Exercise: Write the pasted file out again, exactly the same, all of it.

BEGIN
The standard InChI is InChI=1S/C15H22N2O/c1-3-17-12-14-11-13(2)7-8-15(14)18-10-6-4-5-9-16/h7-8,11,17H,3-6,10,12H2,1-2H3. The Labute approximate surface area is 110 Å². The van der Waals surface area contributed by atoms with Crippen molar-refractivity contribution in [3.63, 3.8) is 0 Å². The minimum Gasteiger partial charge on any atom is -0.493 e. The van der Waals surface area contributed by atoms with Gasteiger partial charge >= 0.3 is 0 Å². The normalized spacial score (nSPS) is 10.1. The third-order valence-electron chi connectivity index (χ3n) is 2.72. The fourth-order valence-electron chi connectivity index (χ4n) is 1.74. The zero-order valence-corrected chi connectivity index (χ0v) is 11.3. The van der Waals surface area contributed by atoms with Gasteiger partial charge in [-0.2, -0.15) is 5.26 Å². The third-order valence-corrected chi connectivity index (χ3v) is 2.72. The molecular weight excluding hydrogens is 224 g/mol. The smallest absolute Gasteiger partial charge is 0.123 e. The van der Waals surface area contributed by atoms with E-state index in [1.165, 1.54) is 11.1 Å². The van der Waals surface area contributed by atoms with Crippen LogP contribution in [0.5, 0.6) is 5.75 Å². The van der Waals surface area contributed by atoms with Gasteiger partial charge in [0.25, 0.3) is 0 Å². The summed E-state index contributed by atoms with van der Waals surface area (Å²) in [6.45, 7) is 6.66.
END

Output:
The standard InChI is InChI=1S/C15H22N2O/c1-3-17-12-14-11-13(2)7-8-15(14)18-10-6-4-5-9-16/h7-8,11,17H,3-6,10,12H2,1-2H3. The Labute approximate surface area is 110 Å². The van der Waals surface area contributed by atoms with Crippen molar-refractivity contribution in [3.63, 3.8) is 0 Å². The minimum Gasteiger partial charge on any atom is -0.493 e. The van der Waals surface area contributed by atoms with Gasteiger partial charge >= 0.3 is 0 Å². The normalized spacial score (nSPS) is 10.1. The third-order valence-electron chi connectivity index (χ3n) is 2.72. The fourth-order valence-electron chi connectivity index (χ4n) is 1.74. The zero-order valence-corrected chi connectivity index (χ0v) is 11.3. The van der Waals surface area contributed by atoms with Gasteiger partial charge in [-0.2, -0.15) is 5.26 Å². The third-order valence-corrected chi connectivity index (χ3v) is 2.72. The molecular weight excluding hydrogens is 224 g/mol. The smallest absolute Gasteiger partial charge is 0.123 e. The van der Waals surface area contributed by atoms with E-state index in [1.165, 1.54) is 11.1 Å². The van der Waals surface area contributed by atoms with Crippen LogP contribution in [0.5, 0.6) is 5.75 Å². The van der Waals surface area contributed by atoms with Gasteiger partial charge in [0.25, 0.3) is 0 Å². The summed E-state index contributed by atoms with van der Waals surface area (Å²) in [6.45, 7) is 6.66.